Electronic Toll on Golden Gate Bridge Can Cost Tourists Hundreds
The authorities that run San Francisco's iconic Golden Gate Bridge announced that next year, they will remove the crossing's human toll takers and replace them with electronic sensors. The switch has been sold as a triumph for efficiency and traffic flow but is potential budget disaster for tourists who now risk stumbling into fines or having to pay more money for e-pass equipment.
Phillie Casablanca, Flickr
Cities and states across the world have been moving to sensor-based tolling systems, from TxTag in Texas to E-ZPass in 14 states, without regard to the burden it places on tourists who either don't understand the system, have never heard of it, or can't reasonably access the tools for using them. The decision to remove all human toll-takers means visitors no longer have an alternative and must pay higher rates than everyone else.
The Golden Gate may be the most popular bridge on the planet for tourists, who cross by the hundreds daily to the Vista Point Overlook, where they take for postcard-perfect photographs views of the Bay Area. Unless they're from California and brought their own cars, they are unlikely to have personal access to its FasTrak subscription electronic passes, subjecting them to increased expenses.
Tourists often discover too late that these systems exist. "I remember seeing some signs about FasTrak when I was there but I have no idea what it was," wrote one victim on a message board after being served with a $110 fine. "I haven't been to California before and just followed directions on my GPS to keep left onto 91W...What should I do?... I live in Arizona and we don't have anything like that here and I am very much unfamiliar with the system."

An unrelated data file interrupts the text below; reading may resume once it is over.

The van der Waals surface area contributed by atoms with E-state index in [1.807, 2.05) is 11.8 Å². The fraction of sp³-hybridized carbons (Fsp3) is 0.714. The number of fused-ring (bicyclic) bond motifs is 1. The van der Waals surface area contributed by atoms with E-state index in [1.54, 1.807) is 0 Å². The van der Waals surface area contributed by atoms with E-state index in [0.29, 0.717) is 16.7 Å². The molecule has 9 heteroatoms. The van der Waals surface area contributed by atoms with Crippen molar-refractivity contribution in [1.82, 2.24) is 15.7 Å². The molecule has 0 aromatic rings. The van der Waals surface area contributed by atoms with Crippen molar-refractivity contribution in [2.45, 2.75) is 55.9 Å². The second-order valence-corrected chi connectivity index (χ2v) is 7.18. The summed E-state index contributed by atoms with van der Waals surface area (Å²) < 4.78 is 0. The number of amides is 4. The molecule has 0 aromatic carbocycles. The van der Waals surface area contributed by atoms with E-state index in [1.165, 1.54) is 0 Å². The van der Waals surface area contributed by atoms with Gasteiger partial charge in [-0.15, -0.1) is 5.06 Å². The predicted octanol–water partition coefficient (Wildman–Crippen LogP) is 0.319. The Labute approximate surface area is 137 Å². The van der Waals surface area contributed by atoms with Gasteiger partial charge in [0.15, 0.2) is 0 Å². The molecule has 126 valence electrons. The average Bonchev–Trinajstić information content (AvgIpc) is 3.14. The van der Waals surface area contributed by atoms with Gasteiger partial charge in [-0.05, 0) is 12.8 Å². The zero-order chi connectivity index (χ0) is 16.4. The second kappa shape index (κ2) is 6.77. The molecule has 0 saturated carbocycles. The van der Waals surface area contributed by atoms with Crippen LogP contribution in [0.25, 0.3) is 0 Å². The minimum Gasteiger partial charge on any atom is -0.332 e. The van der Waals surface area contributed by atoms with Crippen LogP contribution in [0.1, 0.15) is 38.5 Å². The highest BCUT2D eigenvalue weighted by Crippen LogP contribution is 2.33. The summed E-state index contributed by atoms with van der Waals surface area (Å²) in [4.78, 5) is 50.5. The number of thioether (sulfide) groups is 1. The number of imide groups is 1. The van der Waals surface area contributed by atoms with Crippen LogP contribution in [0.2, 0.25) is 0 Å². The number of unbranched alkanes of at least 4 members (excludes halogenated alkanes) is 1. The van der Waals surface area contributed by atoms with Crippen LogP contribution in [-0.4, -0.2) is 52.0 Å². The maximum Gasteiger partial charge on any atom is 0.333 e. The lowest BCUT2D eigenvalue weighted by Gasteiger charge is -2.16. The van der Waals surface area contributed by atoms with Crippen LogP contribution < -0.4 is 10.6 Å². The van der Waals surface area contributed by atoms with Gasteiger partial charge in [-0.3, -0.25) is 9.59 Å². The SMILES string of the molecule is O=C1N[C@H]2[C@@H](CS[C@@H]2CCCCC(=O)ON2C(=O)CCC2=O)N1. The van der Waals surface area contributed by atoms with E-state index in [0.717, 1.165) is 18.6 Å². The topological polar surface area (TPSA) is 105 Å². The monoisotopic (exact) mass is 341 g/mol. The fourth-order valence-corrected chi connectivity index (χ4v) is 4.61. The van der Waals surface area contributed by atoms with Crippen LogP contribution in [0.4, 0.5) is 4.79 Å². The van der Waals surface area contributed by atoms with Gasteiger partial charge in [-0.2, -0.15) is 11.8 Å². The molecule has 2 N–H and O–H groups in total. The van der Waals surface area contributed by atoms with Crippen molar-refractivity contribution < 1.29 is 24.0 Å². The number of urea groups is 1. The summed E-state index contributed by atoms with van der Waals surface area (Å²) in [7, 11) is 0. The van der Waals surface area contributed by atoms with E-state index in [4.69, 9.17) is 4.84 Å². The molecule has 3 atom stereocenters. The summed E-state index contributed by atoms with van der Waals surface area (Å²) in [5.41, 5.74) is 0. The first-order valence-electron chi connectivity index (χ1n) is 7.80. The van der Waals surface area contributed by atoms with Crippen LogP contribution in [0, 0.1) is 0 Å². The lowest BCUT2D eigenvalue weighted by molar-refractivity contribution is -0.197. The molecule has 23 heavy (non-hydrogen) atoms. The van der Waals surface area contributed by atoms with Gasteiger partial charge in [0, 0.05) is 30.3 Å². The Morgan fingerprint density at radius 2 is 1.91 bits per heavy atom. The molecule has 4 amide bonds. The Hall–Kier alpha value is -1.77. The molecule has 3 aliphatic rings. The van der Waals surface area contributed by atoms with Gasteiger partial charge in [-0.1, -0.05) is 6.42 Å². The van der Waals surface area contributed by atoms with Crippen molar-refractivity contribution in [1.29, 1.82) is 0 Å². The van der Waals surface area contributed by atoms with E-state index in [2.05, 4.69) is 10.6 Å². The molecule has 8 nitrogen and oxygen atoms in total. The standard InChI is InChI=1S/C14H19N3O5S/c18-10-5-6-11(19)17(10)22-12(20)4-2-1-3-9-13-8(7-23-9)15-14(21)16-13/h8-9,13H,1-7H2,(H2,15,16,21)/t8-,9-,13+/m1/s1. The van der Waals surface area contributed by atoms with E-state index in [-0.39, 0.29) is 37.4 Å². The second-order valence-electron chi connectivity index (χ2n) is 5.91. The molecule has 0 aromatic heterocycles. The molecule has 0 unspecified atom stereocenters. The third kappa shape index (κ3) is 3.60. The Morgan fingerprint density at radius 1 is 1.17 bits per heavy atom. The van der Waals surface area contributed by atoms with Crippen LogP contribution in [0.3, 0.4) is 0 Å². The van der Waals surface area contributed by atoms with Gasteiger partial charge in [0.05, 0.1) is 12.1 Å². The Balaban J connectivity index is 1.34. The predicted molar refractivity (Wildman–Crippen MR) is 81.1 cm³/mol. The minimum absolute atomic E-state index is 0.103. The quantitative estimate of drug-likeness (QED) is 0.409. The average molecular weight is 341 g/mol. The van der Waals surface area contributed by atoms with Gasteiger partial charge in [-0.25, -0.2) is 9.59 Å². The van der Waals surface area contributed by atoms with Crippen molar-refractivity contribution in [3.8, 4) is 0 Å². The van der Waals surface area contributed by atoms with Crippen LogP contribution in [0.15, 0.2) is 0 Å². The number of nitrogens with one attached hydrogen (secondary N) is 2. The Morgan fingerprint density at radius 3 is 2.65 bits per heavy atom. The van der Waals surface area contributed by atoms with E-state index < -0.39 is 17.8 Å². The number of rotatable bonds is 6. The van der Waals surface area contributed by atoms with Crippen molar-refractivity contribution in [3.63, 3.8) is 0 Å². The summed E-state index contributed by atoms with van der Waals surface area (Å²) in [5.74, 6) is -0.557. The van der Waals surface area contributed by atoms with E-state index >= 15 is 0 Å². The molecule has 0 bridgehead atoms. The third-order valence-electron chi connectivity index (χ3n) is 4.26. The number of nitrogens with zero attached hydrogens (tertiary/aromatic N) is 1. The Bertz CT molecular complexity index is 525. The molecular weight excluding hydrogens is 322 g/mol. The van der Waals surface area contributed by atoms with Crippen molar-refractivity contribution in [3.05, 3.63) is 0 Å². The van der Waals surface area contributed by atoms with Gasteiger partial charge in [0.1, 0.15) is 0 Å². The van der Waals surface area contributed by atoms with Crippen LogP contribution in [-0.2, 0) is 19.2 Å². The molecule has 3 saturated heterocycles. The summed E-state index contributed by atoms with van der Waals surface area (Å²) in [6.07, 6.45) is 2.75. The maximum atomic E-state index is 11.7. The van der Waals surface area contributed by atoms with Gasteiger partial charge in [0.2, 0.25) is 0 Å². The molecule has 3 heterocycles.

FasTrak currently tacks another $25 onto existing toll fees each time a driver passes through its tolling system without its wireless equipment (which requires a $20 deposit and at least $25 in guaranteed funds before it will work). Do it twice, and the penalty rockets to $70. There are also expected to be extra fees levied by the third party that will manage the retroactive payment system.
Rental car companies almost always provide the option of loaning a pass, but they levy extra fees for the privilege, regardless of whether there's a cash-based alternative in the local toll booths. Avis, for example, adds another $2.50 per day, up to $10 a week, plus the actual cost of tolls.
Sunpass, the Florida version of the technology, can be purchased in advance for $5 plus tolls -- but only by residents of the United States and Canada. An estimated 3.5 million visitors to Orlando in 2011 will be from overseas. For now, they have an alternative, since Orlando currently maintains some cash-only toll booths.
The potential for budget disaster exists elsewhere on the planet, from Norway to Portugal. Melbourne, Australia's CityLink highway tolls, for example, are charged on the ride from the airport to the city, before most tourists have had a chance to acclimate to the system.
But if tourists haven't heard about its existence, they stumble into a pricing trap and are subject to a late payment fee in addition to the cost of the toll. According to the state roads agency, that fee adds AU$12 to $21.50 to the original cost of the toll.
They have three days after passing through the toll to navigate the local telephone system and contact the authorities to pay up, and if they don't understand the rules and miss that deadline, they can get hit with another $100 fine through their rental car agency.
"We suggest that you arrange for your travel on CityLink prior to travelling," the CityLink website offers unhelpfully, without mentioning how a first-time visitor is supposed to know. If they do happen to be aware of its existence ahead of time, visitors can pre-purchase passes online.
Customers in Australia complain about Hertz's charges of $20 a day for use of an e-pass scanner and Avis' fee of $30 to handle the "violation" of stumbling through a toll booth without paying with a scanner.
Travelers who don't rent cars, such as road-trippers, have no choice but to pay these tolls retroactively, usually by phone or by mail, and almost always incurring extra charges and losing vacation time for their pains.
At the Golden Gate Bridge, 34 people will lose their jobs as cash toll takers when the switch takes effect.
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